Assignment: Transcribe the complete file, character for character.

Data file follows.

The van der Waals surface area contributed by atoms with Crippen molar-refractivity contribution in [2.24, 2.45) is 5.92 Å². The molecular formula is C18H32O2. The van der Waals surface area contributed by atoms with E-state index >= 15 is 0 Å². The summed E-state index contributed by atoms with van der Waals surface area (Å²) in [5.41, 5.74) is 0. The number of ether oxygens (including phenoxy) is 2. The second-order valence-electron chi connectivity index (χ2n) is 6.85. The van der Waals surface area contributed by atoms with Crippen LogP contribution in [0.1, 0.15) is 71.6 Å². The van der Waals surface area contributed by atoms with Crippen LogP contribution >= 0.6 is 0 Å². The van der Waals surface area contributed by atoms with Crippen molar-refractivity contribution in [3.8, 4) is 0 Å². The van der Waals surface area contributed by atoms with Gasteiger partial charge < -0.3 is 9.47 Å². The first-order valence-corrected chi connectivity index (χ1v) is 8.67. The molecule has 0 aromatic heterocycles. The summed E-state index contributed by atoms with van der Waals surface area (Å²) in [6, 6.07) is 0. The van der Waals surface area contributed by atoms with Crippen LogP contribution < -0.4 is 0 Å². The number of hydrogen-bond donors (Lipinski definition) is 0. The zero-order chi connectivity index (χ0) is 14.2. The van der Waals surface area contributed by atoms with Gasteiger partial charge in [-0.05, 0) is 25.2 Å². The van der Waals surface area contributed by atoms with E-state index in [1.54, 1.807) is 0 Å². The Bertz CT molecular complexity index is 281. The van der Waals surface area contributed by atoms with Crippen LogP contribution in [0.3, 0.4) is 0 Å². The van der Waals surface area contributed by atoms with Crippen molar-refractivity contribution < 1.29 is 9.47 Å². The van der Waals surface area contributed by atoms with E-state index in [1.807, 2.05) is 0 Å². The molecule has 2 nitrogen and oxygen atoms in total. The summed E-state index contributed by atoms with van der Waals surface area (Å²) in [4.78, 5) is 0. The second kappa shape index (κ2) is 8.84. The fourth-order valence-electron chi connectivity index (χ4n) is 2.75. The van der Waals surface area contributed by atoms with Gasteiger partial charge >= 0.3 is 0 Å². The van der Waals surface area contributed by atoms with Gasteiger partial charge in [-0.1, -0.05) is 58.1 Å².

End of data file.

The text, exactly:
The van der Waals surface area contributed by atoms with Crippen molar-refractivity contribution in [2.24, 2.45) is 5.92 Å². The molecular formula is C18H32O2. The van der Waals surface area contributed by atoms with E-state index >= 15 is 0 Å². The summed E-state index contributed by atoms with van der Waals surface area (Å²) in [5.41, 5.74) is 0. The number of ether oxygens (including phenoxy) is 2. The second-order valence-electron chi connectivity index (χ2n) is 6.85. The van der Waals surface area contributed by atoms with Crippen LogP contribution in [0.1, 0.15) is 71.6 Å². The van der Waals surface area contributed by atoms with Crippen LogP contribution >= 0.6 is 0 Å². The van der Waals surface area contributed by atoms with Crippen molar-refractivity contribution in [3.8, 4) is 0 Å². The van der Waals surface area contributed by atoms with Gasteiger partial charge < -0.3 is 9.47 Å². The first-order valence-corrected chi connectivity index (χ1v) is 8.67. The molecule has 0 aromatic heterocycles. The summed E-state index contributed by atoms with van der Waals surface area (Å²) in [6, 6.07) is 0. The van der Waals surface area contributed by atoms with Crippen LogP contribution < -0.4 is 0 Å². The number of hydrogen-bond donors (Lipinski definition) is 0. The zero-order chi connectivity index (χ0) is 14.2. The van der Waals surface area contributed by atoms with Gasteiger partial charge in [-0.05, 0) is 25.2 Å². The van der Waals surface area contributed by atoms with E-state index in [1.54, 1.807) is 0 Å². The Bertz CT molecular complexity index is 281. The van der Waals surface area contributed by atoms with Crippen LogP contribution in [0.3, 0.4) is 0 Å². The van der Waals surface area contributed by atoms with Crippen molar-refractivity contribution < 1.29 is 9.47 Å². The van der Waals surface area contributed by atoms with E-state index in [1.807, 2.05) is 0 Å². The molecule has 2 nitrogen and oxygen atoms in total. The summed E-state index contributed by atoms with van der Waals surface area (Å²) in [4.78, 5) is 0. The second kappa shape index (κ2) is 8.84. The fourth-order valence-electron chi connectivity index (χ4n) is 2.75. The van der Waals surface area contributed by atoms with Gasteiger partial charge >= 0.3 is 0 Å². The van der Waals surface area contributed by atoms with Gasteiger partial charge in [-0.1, -0.05) is 58.1 Å².